In my original draft I only wrote from Connor’s POV because he is the main character, but coming into the second draft made me realize how important it is to understand Astrid’s side, too. This story isn’t just about Connor – it’s also about the relationship he and Astrid share and in order for me to better develop that it just made more sense for me to write from both of their POV’s. That way I’m not only understanding Connor’s perspective and feelings, but Astrid’s as well. 

Without doing this, I didn’t know Astrid’s overall feelings toward him. I had an idea, but I didn’t understand her thoughts and feelings half as well as I did when I wrote from her POV.

Switching up POV’s also aided in adding more to my story. I was not only able to delve into their backstories a little more freely, but I was also able to write scenes that didn’t exist before.

For example, in my first draft there is a scene where Astrid learns a great secret and she won’t share it with Connor and he goes off, angry that she won’t share what she’s learned. This scene is more bent on Astrid’s perspective, so you don’t get to follow Connor and see where he ends up. 

But in my second draft I wrote the scene entirely from Connor’s POV and I felt like it was so much more powerful and beneficial to the story to be able to fully grasp his emotions and follow him when he walks away and see what he does. It’s such a huge part of the story that is the beginning of the end, so seeing Connor’s POV is way more beneficial. 


Switching POV’s definitely has it’s downside, though. I found myself (though completely unaware at the time) not switching POV’s enough or maybe even doing it too often because I wanted to see the other’s perspective.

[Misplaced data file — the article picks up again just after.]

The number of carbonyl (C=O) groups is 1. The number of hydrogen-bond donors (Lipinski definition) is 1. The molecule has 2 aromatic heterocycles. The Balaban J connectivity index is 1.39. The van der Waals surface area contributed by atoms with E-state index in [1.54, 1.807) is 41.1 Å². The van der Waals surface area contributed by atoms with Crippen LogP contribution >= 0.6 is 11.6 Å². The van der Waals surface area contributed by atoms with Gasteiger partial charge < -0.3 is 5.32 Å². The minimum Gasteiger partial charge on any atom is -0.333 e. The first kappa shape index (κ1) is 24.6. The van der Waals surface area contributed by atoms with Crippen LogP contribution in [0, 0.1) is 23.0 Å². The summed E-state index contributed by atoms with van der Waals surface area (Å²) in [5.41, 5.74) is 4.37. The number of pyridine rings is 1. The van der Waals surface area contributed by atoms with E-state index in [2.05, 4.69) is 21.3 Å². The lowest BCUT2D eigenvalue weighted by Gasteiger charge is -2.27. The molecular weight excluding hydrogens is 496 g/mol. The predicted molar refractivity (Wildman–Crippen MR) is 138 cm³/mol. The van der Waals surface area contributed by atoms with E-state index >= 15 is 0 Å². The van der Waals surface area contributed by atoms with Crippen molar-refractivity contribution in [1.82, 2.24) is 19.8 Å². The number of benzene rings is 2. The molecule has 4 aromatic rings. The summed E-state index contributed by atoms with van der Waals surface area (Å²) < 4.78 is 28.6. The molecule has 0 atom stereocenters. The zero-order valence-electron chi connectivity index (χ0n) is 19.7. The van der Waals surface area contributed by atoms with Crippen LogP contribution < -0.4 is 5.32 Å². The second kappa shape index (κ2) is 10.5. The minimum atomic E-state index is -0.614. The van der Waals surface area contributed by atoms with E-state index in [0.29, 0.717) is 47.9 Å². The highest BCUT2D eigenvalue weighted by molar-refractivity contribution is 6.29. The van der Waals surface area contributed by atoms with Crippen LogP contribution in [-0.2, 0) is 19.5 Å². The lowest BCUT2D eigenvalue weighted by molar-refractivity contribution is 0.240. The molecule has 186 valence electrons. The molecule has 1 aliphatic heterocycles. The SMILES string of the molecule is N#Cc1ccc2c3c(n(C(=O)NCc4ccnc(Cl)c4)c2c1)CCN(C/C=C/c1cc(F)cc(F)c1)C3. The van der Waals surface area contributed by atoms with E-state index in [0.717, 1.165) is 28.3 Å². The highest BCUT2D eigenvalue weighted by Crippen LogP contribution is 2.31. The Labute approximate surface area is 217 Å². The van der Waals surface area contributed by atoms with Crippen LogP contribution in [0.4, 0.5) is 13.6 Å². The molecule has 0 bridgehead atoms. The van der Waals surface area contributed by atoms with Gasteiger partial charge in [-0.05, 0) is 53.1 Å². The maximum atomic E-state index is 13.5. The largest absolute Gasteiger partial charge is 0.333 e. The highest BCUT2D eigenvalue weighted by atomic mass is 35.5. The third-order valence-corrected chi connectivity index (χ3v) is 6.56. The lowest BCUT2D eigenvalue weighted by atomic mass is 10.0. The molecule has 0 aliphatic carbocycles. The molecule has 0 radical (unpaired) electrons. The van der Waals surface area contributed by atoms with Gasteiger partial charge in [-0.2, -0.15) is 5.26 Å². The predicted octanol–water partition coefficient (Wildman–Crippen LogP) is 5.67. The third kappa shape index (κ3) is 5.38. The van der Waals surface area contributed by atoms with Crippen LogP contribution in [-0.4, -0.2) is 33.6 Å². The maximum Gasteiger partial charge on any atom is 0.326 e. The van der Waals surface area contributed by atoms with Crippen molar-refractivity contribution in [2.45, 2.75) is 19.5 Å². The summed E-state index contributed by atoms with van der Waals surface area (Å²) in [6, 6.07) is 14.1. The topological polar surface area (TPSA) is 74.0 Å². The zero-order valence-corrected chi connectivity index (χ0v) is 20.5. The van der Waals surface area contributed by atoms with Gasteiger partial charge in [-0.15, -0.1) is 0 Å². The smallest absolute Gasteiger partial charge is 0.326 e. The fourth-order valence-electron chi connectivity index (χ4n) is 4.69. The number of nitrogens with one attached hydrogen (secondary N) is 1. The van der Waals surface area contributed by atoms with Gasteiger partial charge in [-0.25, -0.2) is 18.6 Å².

I think in this draft I ended up making Astrid too big of a character because I was having too much fun with her. I don’t want to make Astrid bigger than Connor because overall this is Connor’s story. 

It’s so easy to get caught up in learning more about your characters through this method, so just be careful to keep the POV’s organized – like every other chapter or something like that. This makes it clean and your reader won’t be like – hey, it’s been stuck on __’s POV for four chapters now, what happened to ___?

So it definitely has it’s cons (and obviously I still need to work some things out in my book), but overall I think switching POV’s is great as long as it benefits the story. 


  • Switching POV's can help you better understand your character

  • Switching POV's can aid in adding more depth and new scenes to your story

  • Switching POV's can assist in telling your character's backstory

Talk to me!

Do you switch POV’s in your stories? Do you like reading books with different POV’s? Why or why not? 

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Psst! Writers, be sure to check out this awesome giveaway at Story Embers! You could win five books to help you master your craft and also a free writing course! Check it out by clicking here!